Commodities Growling Like a Bear

Does anybody have any doubt that the equity markets are heavily manipulated by the banks and Uncle Sam? I didn’t think so.

The same clearly holds true for our credit markets, primarily the Treasury market. That said, the commodities market, in my opinion, is much more closely aligned with the real economy. What have commodities done over the last few years? The DJ-UBS Commodity Index was up a mere 16% in 2009 and is down 10% so far in 2010. Over the last two years, the index is down approximately 50%, significantly more than most major equity averages.

What are commodities telling us currently? Let’s navigate.

Bloomberg provides a sobering review of the commodities market today in writing, Commodities’ Biggest Drop Since Lehman Bear Signal,

The biggest slump in commodities since Lehman Brothers Holdings Inc. collapsed is undermining Wall Street forecasts for accelerating economic growth and higher prices for everything from copper to crude oil.

The Journal of Commerce Industrial Price Commodity Smoothed Price Index that tracks the growth rate of steel, cattle hides, tallow and burlap plunged 57 percent in May, two years after a decline that foreshadowed the worst recession in half a century. The index of 18 industrial materials declined the most since October 2008 as Europe’s debt crisis widened and China took steps to curb growth.

While the Organization for Economic Cooperation and Development raised its growth forecasts for this year and next on May 26, investors are dumping holdings at the fastest pace since February. Separate reports today showed manufacturing slowdowns last month in China, Europe and the U.S.

“As risk-taking falls, expected growth is reduced,” said Colin P. Fenton, the chief executive officer of Curium Capital Advisors LLC in Boston, who was a commodity analyst at Goldman Sachs Group Inc. and Stanley Druckenmiller’s Duquesne Capital Management LLC hedge fund. “Demand for commodities is going to be softer than it might otherwise have been.”

The Journal of Commerce Industrial Price Commodity Smoothed Price Index reflects clearer signs of supply and demand than futures markets because half the items it tracks don’t trade on exchanges used by speculators, said Lakshman Achuthan, the managing director at the New York-based Economic Cycle Research Institute. The gauge dropped to 25.97 on May 28 from 60.56 on April 30.

Now, “the collapse in the commodity index is telling us that the peak in global industrial growth is imminent, it’s here right now,” Achuthan said. “Markets are going to have to deal with the reality of a slowdown.”

If only Tim Geithner and Ben Bernanke could figure out how to manipulate these commodities markets maybe, just maybe, we could keep the shell game going a while longer.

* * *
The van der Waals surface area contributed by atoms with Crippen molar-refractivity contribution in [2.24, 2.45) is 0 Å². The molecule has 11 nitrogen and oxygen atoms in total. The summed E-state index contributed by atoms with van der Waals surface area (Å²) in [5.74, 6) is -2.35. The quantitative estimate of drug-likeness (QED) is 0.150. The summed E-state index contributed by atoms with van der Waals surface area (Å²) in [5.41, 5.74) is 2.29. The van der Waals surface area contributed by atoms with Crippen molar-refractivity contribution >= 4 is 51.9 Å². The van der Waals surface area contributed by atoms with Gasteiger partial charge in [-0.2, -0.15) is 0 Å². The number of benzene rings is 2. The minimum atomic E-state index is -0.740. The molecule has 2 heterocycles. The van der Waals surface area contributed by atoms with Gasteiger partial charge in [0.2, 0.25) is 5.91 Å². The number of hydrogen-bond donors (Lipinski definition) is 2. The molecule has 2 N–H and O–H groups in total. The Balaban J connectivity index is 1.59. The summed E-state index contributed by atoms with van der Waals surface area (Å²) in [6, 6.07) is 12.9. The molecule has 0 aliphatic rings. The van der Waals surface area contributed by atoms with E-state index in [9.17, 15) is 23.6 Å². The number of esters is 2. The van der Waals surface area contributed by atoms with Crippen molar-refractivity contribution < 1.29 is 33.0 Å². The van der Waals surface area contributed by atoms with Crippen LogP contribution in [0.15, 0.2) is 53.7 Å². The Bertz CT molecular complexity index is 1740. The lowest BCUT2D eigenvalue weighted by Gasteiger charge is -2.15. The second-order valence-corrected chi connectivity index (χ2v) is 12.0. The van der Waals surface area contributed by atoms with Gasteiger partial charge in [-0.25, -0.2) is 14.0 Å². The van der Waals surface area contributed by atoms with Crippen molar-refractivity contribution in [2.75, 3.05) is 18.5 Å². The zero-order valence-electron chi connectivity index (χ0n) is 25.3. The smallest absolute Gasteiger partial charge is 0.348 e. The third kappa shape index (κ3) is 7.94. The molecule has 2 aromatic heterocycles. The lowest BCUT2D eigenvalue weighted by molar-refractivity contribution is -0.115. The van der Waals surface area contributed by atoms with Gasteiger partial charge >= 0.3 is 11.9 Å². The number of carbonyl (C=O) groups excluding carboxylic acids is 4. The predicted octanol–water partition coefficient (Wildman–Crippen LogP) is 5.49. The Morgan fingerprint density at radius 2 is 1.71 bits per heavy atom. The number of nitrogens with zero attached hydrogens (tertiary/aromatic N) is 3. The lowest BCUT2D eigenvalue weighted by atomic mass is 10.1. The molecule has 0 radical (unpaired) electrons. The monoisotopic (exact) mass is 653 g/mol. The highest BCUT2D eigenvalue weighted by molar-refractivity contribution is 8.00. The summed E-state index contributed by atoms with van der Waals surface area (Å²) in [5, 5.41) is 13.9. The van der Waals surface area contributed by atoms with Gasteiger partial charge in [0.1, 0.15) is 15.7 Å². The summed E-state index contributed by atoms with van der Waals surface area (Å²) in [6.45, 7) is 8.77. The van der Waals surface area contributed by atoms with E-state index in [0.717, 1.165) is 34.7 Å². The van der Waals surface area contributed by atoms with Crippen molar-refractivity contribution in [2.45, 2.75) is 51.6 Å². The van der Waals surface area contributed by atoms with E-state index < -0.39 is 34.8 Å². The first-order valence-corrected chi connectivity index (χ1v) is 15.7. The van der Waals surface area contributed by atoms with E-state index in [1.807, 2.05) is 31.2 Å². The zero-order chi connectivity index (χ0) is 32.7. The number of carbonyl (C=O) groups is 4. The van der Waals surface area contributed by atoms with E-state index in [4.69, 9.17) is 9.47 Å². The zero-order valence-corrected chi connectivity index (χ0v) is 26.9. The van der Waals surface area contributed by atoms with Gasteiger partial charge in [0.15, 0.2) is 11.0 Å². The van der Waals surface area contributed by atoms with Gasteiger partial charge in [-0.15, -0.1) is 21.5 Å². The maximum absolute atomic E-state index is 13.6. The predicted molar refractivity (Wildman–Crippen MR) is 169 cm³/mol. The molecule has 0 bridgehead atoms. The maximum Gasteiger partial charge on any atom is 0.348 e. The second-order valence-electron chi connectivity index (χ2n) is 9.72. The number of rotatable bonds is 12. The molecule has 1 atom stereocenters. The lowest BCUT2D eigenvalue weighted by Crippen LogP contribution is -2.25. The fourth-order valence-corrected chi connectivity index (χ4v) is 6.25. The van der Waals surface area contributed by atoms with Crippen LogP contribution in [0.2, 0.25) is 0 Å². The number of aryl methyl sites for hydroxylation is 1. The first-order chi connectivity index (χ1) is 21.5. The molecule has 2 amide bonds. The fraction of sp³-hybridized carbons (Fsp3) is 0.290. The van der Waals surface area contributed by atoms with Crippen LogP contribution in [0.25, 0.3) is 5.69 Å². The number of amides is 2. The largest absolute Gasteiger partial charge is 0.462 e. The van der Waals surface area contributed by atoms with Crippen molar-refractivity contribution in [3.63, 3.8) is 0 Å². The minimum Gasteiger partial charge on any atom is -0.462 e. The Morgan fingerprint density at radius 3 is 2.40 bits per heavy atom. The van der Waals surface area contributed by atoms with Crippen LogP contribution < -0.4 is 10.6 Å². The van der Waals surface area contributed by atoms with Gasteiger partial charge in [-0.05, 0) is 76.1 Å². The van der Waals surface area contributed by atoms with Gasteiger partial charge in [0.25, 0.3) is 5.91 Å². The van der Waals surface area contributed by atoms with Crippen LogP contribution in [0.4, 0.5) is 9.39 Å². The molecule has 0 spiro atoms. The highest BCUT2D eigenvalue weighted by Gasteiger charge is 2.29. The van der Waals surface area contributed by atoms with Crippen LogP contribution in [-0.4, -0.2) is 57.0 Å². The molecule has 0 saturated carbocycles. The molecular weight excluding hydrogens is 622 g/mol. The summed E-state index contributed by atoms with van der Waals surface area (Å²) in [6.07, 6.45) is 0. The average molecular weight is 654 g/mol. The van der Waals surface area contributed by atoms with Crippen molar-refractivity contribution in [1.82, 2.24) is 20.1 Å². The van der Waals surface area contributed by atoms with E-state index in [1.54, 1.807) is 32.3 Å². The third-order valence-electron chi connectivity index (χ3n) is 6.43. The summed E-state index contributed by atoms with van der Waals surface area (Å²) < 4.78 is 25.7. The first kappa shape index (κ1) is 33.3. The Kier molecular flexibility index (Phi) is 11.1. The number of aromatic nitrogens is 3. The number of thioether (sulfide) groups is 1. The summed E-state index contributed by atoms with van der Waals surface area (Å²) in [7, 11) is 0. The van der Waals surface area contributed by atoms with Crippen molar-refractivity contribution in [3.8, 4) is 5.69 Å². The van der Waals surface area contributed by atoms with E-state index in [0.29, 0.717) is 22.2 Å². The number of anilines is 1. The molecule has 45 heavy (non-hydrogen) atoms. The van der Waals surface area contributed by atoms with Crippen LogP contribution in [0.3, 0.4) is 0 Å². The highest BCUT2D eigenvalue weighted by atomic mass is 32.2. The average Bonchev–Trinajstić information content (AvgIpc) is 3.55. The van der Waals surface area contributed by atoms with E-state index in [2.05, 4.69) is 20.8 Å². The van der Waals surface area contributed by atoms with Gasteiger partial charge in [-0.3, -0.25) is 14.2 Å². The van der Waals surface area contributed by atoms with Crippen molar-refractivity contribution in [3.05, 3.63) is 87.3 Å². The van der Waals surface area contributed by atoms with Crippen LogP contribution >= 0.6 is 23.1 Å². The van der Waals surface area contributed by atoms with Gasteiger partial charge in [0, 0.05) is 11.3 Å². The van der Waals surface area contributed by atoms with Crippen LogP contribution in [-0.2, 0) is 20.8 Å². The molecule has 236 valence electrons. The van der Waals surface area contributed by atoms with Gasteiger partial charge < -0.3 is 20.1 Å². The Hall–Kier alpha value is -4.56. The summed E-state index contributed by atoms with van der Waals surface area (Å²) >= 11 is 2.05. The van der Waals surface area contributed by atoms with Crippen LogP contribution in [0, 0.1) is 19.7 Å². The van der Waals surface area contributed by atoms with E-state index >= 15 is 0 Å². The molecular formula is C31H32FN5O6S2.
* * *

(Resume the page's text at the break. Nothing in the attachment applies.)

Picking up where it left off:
For those who shepherd their capital a little more wisely and carefully, you may want to factor these moves in the commodities markets into your analysis and navigate accordingly.

About Larry Doyle 522 Articles

Larry Doyle embarked on his Wall Street career in 1983 as a mortgage-backed securities trader for The First Boston Corporation. He was involved in the growth and development of the secondary mortgage market from its near infancy.

After close to 7 years at First Boston, Larry joined Bear Stearns in early 1990 as a mortgage trader. In 1993, Larry was named a Senior Managing Director at the firm. He left Bear to join Union Bank of Switzerland in late 1996 as Head of Mortgage Trading.

In 1998, after 15 years of trading and precipitated by Swiss Bank’s takeover of UBS, Larry moved from trading to sales as a senior salesperson at Bank of America. His move into sales led him to the role as National Sales Manager for Securitized Products at JP Morgan Chase in 2000. He was integrally involved in developing the department, hiring 40 salespeople, and generating $300 million in sales revenue. He left JP Morgan in 2006.

Throughout his career, Larry eagerly engaged clients and colleagues. He has mentored dozens of junior colleagues, recruited at a number of colleges and universities, and interviewed hundreds. He has also had extensive public speaking experience. Additionally, Larry served as Chair of the Mortgage Trading Committee for the Public Securities Association (PSA) in the mid-90s.

Larry graduated Cum Laude, Phi Beta Kappa in 1983 from the College of the Holy Cross.

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